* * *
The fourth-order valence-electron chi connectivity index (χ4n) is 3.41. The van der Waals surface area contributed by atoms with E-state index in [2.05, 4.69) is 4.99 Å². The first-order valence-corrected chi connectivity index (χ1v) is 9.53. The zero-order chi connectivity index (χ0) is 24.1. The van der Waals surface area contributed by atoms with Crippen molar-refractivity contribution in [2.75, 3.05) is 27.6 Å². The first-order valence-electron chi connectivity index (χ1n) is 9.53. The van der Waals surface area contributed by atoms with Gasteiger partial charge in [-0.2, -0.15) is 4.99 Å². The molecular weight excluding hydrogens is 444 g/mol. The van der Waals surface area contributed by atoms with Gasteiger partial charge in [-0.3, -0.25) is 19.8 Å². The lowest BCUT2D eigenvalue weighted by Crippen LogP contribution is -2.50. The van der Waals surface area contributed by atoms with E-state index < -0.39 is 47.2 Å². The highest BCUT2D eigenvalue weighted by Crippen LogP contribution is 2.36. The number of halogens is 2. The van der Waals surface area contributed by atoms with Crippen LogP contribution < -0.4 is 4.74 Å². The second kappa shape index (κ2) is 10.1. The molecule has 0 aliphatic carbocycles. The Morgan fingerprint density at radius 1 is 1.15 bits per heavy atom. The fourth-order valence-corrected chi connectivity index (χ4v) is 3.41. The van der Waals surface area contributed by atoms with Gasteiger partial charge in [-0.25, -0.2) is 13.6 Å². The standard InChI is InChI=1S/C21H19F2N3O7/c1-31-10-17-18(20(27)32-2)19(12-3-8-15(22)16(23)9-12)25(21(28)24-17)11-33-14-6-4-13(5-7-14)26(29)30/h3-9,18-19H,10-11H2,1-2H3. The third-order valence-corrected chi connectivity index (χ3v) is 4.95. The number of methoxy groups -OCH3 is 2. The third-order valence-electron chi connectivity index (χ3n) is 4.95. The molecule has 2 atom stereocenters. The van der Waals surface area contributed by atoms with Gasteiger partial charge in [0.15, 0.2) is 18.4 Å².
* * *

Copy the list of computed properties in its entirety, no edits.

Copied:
The fourth-order valence-electron chi connectivity index (χ4n) is 3.41. The van der Waals surface area contributed by atoms with E-state index in [2.05, 4.69) is 4.99 Å². The first-order valence-corrected chi connectivity index (χ1v) is 9.53. The zero-order chi connectivity index (χ0) is 24.1. The van der Waals surface area contributed by atoms with Crippen molar-refractivity contribution in [2.75, 3.05) is 27.6 Å². The first-order valence-electron chi connectivity index (χ1n) is 9.53. The van der Waals surface area contributed by atoms with Gasteiger partial charge in [-0.2, -0.15) is 4.99 Å². The molecular weight excluding hydrogens is 444 g/mol. The van der Waals surface area contributed by atoms with Gasteiger partial charge in [-0.3, -0.25) is 19.8 Å². The lowest BCUT2D eigenvalue weighted by Crippen LogP contribution is -2.50. The van der Waals surface area contributed by atoms with E-state index < -0.39 is 47.2 Å². The highest BCUT2D eigenvalue weighted by Crippen LogP contribution is 2.36. The number of halogens is 2. The van der Waals surface area contributed by atoms with Crippen LogP contribution < -0.4 is 4.74 Å². The second kappa shape index (κ2) is 10.1. The molecule has 0 aliphatic carbocycles. The Morgan fingerprint density at radius 1 is 1.15 bits per heavy atom. The fourth-order valence-corrected chi connectivity index (χ4v) is 3.41. The van der Waals surface area contributed by atoms with Gasteiger partial charge in [-0.25, -0.2) is 13.6 Å². The standard InChI is InChI=1S/C21H19F2N3O7/c1-31-10-17-18(20(27)32-2)19(12-3-8-15(22)16(23)9-12)25(21(28)24-17)11-33-14-6-4-13(5-7-14)26(29)30/h3-9,18-19H,10-11H2,1-2H3. The third-order valence-corrected chi connectivity index (χ3v) is 4.95. The number of methoxy groups -OCH3 is 2. The third-order valence-electron chi connectivity index (χ3n) is 4.95. The molecule has 2 atom stereocenters. The van der Waals surface area contributed by atoms with Gasteiger partial charge in [0.15, 0.2) is 18.4 Å².